Scotland's Alister McRae has prepared for the three-day rally, which starts in Chester tomorrow, like any other event: testing, recceing, plotting and testing again. Unlike any other entrant, he will be judged against a man not taking part - his brother Colin.
Alister, the younger sibling, was an uncomplaining member of the supporting cast last year when Colin won the RAC and with it the World Championship. Alister's excellent fourth place went virtually unrecognised in the euphoria of a British triumph.
This time the rally does not count towards the overall World Championship standings, and the older McRae is missing from the line-up. That presents Alister with the opportunity to bear the standard for family and country.
It is a challenge he accepts philosophically, just as Colin did when he first ventured out in the wake of their father, Jimmy, a stalwart of the rallying game.
Alister, 25, said: "Colin thought he'd got big wheel tracks to drive in after our father, but now I've got even bigger ones to follow.
"It can be a help having a famous name to start with, but then once you are in you've got to prove yourself, and for the last couple of years I've been in Colin's shadow. I've just got to keep trying my best and, if I get the chance to prove myself on the world scene, I'm sure I can come out of his shadow."
An impact in the RAC might hasten the course of that ambition. McRae drives a new two-litre Volkswagen Golf GTi 16V and primarily is intent on beating the rest in his formula class. But he is eager also to join a pack he expects to be tracking Juha Kankkunen's Toyota Celica.
"I need to get a good result for Volkswagen," he said. "If I win Formula Two, it would probably do more good than coming fourth overall last year. But if I'm leading Formula Two and not in the top 10 overall, I wouldn't be very happy. If the car runs well, I would hope to finish about sixth overall."
But will any achievement count for much in an event seemingly devalued this year? McRae argues it would.
"The competition is still going to be very strong," he said. "There's the biggest Formula Two entry of any World Championship rally this season, with Seat, Renault and Skoda fighting for the title, and tough opposition from Ford and Nissan. And then you've got names such as Kankkunen and Armin Schwarz, and I'd be surprised if Kankkunen didn't win.
"All right, so it won't be the same without Colin and Carlos Sainz fighting out the championship, but there's still going to be an awful lot of quick drivers. It's still going to be tough, it's still going to be exciting and, above all, it's still going to be the RAC.
"I'm sure we'll still have huge crowds out there because the RAC has such an amazing appeal and the fans in this country are real enthusiasts. It's particularly good for the home drivers, because there's no doubt you do feel it competing here.
"It's not going to give you a second a mile, but it's got to give you the confidence, the fight and the will to go quick, knowing all those people are behind you. I saw what it was like for Colin last year. Just fantastic."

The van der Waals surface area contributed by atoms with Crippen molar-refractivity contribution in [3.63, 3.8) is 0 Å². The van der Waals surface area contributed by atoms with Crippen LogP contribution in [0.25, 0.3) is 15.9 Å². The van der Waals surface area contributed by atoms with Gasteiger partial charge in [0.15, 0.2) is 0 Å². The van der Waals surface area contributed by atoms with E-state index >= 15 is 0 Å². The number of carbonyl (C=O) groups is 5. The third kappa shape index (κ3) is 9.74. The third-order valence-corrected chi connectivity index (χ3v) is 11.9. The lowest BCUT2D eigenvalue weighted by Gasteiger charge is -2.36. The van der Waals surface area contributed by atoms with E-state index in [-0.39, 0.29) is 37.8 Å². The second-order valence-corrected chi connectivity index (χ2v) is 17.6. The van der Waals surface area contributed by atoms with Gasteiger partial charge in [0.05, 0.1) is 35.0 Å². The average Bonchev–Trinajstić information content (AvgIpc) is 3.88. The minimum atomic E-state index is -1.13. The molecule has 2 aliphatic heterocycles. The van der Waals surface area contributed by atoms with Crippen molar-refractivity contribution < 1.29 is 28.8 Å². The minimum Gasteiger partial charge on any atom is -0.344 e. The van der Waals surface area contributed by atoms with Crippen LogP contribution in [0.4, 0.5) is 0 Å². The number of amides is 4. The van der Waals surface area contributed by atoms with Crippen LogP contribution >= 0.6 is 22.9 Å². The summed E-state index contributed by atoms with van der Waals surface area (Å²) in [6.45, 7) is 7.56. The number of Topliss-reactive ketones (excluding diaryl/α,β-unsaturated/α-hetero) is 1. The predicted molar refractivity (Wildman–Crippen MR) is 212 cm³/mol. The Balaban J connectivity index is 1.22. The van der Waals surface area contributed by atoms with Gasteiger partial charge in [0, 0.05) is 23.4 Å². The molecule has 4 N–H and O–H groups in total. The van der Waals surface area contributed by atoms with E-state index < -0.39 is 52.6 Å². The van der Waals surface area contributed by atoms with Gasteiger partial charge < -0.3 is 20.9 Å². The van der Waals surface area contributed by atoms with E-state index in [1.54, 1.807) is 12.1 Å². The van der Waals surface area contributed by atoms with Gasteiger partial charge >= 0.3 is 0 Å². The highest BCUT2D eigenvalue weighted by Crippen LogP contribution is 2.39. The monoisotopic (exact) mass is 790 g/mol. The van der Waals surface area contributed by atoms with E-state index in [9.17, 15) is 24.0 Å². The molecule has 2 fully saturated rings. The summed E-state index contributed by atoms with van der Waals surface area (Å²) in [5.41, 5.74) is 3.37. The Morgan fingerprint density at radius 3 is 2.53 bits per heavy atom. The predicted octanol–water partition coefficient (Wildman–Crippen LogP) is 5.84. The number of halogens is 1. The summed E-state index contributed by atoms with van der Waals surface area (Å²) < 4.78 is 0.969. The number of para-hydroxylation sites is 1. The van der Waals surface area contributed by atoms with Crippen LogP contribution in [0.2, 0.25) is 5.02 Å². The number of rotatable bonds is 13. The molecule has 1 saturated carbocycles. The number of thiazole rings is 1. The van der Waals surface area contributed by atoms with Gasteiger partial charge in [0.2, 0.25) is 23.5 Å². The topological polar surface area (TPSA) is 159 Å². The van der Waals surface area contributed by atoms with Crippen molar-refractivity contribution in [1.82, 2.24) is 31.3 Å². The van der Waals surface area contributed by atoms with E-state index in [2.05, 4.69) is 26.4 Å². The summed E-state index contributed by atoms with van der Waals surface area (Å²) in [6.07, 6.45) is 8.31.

McRae hopes to gather further World Championship experience next year with a view to securing a full programme for the 1998 season and renewing boyhood rivalry with his brother.
"If I didn't feel I could do as well as Colin, I wouldn't stick at it," he maintained. "Anything we've done up to now, bikes or whatever, it's always been very close between us. He's just beaten me or I've just beaten him.
"It's hard to compare drivers and their styles. The only comparison that matters is the times at the end of the stage. What I would say is that I've not had as many accidents as Colin," he added with a grin.
British interest is concentrated on the Formula Two contest, with Wales' perennial challenger Gwyndaf Evans, driving a Ford Escort RS2000, providing an obvious threat to anyone with aspirations in the category. Robbie Head (Renault) and Mark Higgins (Nissan) ought to be in contention also.
Martin Brundle, on a Formula One-man's holiday, has seriously competitive "first division" kit in the Ford Escort Cosworth. He must measure himself against the likes of Kankkunen, the most successful rally driver of all time.
The 37-year-old Finn has won 20 World Championship events and the title four times. Partnered by the Welshman Nicky Grist, Kankkunen is seeking his fourth victory in the RAC rally.
Kankkunen's opposition will come from the other drivers steering Toyota's rehabilitation after serving a one-year ban for technical offences, namely Schwarz and Ian Duncan, and the leading Ford runners Jarno Kytolehto and Ari Vatanen.
And back there, in the 190-strong field, deep in the mud and trees, will be the usual mix of would-be champions and unabashed enthusiasts, all living out their dreams. In line with recent tradition, the spectator stages are being held on the Sunday, which is the second day this year, and by then sterner tests may have taken their toll.
The drivers get down to the real business straight away, on the unforgiving tracts of Kielder and the other northern territories, so those massed Sunday galleries might well be deprived a glimpse of many a luminary and romantic.Reuse content